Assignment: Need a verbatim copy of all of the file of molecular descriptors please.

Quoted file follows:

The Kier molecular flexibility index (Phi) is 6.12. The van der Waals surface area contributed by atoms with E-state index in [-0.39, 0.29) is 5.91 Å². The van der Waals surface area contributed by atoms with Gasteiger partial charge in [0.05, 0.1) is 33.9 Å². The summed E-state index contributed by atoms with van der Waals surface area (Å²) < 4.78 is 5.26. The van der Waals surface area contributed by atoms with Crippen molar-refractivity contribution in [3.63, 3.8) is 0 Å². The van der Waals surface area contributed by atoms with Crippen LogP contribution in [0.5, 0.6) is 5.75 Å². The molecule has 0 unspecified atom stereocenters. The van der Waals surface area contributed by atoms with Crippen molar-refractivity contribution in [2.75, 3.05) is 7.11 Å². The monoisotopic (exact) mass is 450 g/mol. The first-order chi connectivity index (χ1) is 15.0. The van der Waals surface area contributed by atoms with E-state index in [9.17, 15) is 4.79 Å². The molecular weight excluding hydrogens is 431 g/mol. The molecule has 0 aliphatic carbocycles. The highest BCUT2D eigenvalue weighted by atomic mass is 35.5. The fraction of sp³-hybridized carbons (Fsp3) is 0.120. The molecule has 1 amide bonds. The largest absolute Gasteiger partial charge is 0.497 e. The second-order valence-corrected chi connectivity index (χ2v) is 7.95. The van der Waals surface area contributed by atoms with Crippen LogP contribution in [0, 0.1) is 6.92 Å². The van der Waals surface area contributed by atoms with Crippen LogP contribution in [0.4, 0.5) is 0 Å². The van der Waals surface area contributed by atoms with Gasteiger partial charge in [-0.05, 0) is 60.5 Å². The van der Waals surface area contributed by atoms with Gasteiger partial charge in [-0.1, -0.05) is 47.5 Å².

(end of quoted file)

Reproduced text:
The Kier molecular flexibility index (Phi) is 6.12. The van der Waals surface area contributed by atoms with E-state index in [-0.39, 0.29) is 5.91 Å². The van der Waals surface area contributed by atoms with Gasteiger partial charge in [0.05, 0.1) is 33.9 Å². The summed E-state index contributed by atoms with van der Waals surface area (Å²) < 4.78 is 5.26. The van der Waals surface area contributed by atoms with Crippen molar-refractivity contribution in [3.63, 3.8) is 0 Å². The van der Waals surface area contributed by atoms with Crippen LogP contribution in [0.5, 0.6) is 5.75 Å². The molecule has 0 unspecified atom stereocenters. The van der Waals surface area contributed by atoms with Crippen molar-refractivity contribution in [2.75, 3.05) is 7.11 Å². The monoisotopic (exact) mass is 450 g/mol. The first-order chi connectivity index (χ1) is 15.0. The van der Waals surface area contributed by atoms with E-state index in [9.17, 15) is 4.79 Å². The molecular weight excluding hydrogens is 431 g/mol. The molecule has 0 aliphatic carbocycles. The highest BCUT2D eigenvalue weighted by atomic mass is 35.5. The fraction of sp³-hybridized carbons (Fsp3) is 0.120. The molecule has 1 amide bonds. The largest absolute Gasteiger partial charge is 0.497 e. The second-order valence-corrected chi connectivity index (χ2v) is 7.95. The van der Waals surface area contributed by atoms with Crippen LogP contribution in [0, 0.1) is 6.92 Å². The van der Waals surface area contributed by atoms with Crippen LogP contribution in [0.4, 0.5) is 0 Å². The van der Waals surface area contributed by atoms with Gasteiger partial charge in [-0.05, 0) is 60.5 Å². The van der Waals surface area contributed by atoms with Gasteiger partial charge in [-0.1, -0.05) is 47.5 Å².